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Four Super ICE SUVs Challenge The Hyundai Ioniq 5 N EV

Does the Hyundai get schooled by Europe’s finest? The answer might surprise you

 Four Super ICE SUVs Challenge The Hyundai Ioniq 5 N EV

  • Super SUVs are proving that they can be just as quick as some performance cars in a straight line.
  • Lining them up side by side gives us a chance to see how they compare during the race.
  • The slowest car here takes only 12.3 seconds to do the quarter-mile dance.

Modern automotive technology enables feats of performance once thought to be impossible for most cars. For example, super SUVs not only exist but they’re objectively very fast.

Hagerty brought a diverse lineup to Willow Springs for this test. The group included the Hyundai Ioniq 5 N, the sole electric model with 641 hp (477 kW). It was accompanied by the Maserati Grecale Trofeo, equipped with a twin-turbocharged 3.0L V6 producing 523 hp (390 kW), the Jaguar F-Pace SVR boasting a 550 hp (410 kW) 5.0L supercharged V8, and the Porsche Macan GTS delivering 434 hp (323 kW) from its twin-turbo 2.9L V6.

Review: The Hyundai Ioniq 5 N Is A Ballistic Missile That Redefines EVs

Those numbers might make it apparent who has the upper hand and indeed, it’s true. The Hyundai with its gobs of power and electric drivetrain dusts the rest by 12 car lengths. How the quartet actually performs says a lot about the engineering that goes into each though.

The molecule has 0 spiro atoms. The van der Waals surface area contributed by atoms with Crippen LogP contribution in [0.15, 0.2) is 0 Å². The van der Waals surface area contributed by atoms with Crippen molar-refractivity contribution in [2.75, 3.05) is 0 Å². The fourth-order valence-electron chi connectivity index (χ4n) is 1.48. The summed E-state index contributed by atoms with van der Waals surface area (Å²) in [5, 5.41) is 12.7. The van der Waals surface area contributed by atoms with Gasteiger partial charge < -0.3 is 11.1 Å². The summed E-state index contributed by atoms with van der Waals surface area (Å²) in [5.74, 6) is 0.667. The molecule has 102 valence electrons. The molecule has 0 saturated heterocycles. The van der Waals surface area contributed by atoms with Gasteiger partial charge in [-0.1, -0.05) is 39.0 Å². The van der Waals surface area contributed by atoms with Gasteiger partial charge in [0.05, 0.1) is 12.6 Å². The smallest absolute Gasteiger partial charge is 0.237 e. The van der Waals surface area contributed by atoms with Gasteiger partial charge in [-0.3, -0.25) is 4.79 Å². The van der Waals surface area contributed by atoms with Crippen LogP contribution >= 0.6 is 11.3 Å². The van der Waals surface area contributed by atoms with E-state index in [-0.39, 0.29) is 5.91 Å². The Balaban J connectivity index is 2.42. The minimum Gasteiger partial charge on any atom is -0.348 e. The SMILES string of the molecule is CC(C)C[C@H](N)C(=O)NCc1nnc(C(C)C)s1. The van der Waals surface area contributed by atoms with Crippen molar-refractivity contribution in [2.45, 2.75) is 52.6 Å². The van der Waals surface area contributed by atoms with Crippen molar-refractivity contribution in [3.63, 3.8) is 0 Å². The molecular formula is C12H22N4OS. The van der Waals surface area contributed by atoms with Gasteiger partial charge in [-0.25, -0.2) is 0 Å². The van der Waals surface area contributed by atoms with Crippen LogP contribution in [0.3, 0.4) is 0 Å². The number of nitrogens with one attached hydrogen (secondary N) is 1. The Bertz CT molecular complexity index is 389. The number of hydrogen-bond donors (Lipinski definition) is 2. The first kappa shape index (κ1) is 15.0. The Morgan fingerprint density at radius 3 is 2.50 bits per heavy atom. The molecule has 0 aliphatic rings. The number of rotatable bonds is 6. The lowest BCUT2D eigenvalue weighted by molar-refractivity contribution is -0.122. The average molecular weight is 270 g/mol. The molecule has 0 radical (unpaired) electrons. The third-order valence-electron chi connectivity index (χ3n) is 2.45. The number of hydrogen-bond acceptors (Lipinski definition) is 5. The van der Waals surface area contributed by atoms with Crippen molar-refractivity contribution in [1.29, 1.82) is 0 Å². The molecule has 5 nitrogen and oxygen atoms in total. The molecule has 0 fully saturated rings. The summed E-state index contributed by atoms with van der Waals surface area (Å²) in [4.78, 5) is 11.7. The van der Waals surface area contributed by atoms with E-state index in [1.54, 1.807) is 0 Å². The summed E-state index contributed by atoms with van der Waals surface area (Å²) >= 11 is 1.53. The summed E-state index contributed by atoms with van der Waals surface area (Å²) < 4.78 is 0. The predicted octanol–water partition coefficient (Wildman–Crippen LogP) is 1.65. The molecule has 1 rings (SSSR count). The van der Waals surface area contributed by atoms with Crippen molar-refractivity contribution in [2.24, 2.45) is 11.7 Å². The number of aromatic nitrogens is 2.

For example, the Porsche loses with a quarter-mile time of 12.3 seconds but it actually launches just as hard as the Hyundai thanks to its clever dual-clutch gearbox. The Jaguar, with its supercharged engine, takes a bit to build power and lags behind the rest of the group to begin. By the end of the race though, the two have swapped places and the F-Pace takes second, behind the Hyundai, while the Porsche, again, falls to last.

There is, however, one more car for the Hyundai to take down. That’s the Lamborghini Urus Peformante. A 657 horsepower (489 kW) twin-turbocharged V8 lies under the hood and all of that power routes to all four wheels. In theory, it should be capable of munching the Ioniq 5 N.

Review: The New Maserati Grecale GT Proves There Are Options Beyond The Porsche Macan

In practice, it doesn’t stand a chance. Sure, the Urus launches harder and puts a car length on the Hyundai but as soon as the big bull starts having to swap gears, the race begins to end. The Ioniq 5 N puts four car lengths on the Lamborghini before the line, which is just downright amazing.

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